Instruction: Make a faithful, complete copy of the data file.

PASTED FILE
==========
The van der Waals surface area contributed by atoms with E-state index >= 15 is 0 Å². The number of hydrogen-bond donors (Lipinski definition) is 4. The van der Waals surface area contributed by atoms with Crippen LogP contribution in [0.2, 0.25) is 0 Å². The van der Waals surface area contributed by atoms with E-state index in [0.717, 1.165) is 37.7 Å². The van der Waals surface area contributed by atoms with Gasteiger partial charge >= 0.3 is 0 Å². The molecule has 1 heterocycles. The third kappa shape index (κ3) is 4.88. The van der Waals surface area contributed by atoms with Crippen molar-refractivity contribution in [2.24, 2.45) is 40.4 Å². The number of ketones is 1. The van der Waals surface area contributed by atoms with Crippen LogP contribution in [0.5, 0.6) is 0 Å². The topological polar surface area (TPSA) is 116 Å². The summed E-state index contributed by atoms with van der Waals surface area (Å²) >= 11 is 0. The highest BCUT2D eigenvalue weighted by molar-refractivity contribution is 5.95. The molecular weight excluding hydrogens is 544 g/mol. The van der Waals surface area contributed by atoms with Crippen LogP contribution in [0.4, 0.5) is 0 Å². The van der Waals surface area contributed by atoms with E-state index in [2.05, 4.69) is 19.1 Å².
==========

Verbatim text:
The van der Waals surface area contributed by atoms with E-state index >= 15 is 0 Å². The number of hydrogen-bond donors (Lipinski definition) is 4. The van der Waals surface area contributed by atoms with Crippen LogP contribution in [0.2, 0.25) is 0 Å². The van der Waals surface area contributed by atoms with E-state index in [0.717, 1.165) is 37.7 Å². The van der Waals surface area contributed by atoms with Gasteiger partial charge >= 0.3 is 0 Å². The molecule has 1 heterocycles. The third kappa shape index (κ3) is 4.88. The van der Waals surface area contributed by atoms with Crippen molar-refractivity contribution in [2.24, 2.45) is 40.4 Å². The number of ketones is 1. The van der Waals surface area contributed by atoms with Crippen LogP contribution in [0.5, 0.6) is 0 Å². The topological polar surface area (TPSA) is 116 Å². The summed E-state index contributed by atoms with van der Waals surface area (Å²) >= 11 is 0. The highest BCUT2D eigenvalue weighted by molar-refractivity contribution is 5.95. The molecular weight excluding hydrogens is 544 g/mol. The van der Waals surface area contributed by atoms with Crippen LogP contribution in [0.4, 0.5) is 0 Å². The van der Waals surface area contributed by atoms with E-state index in [2.05, 4.69) is 19.1 Å².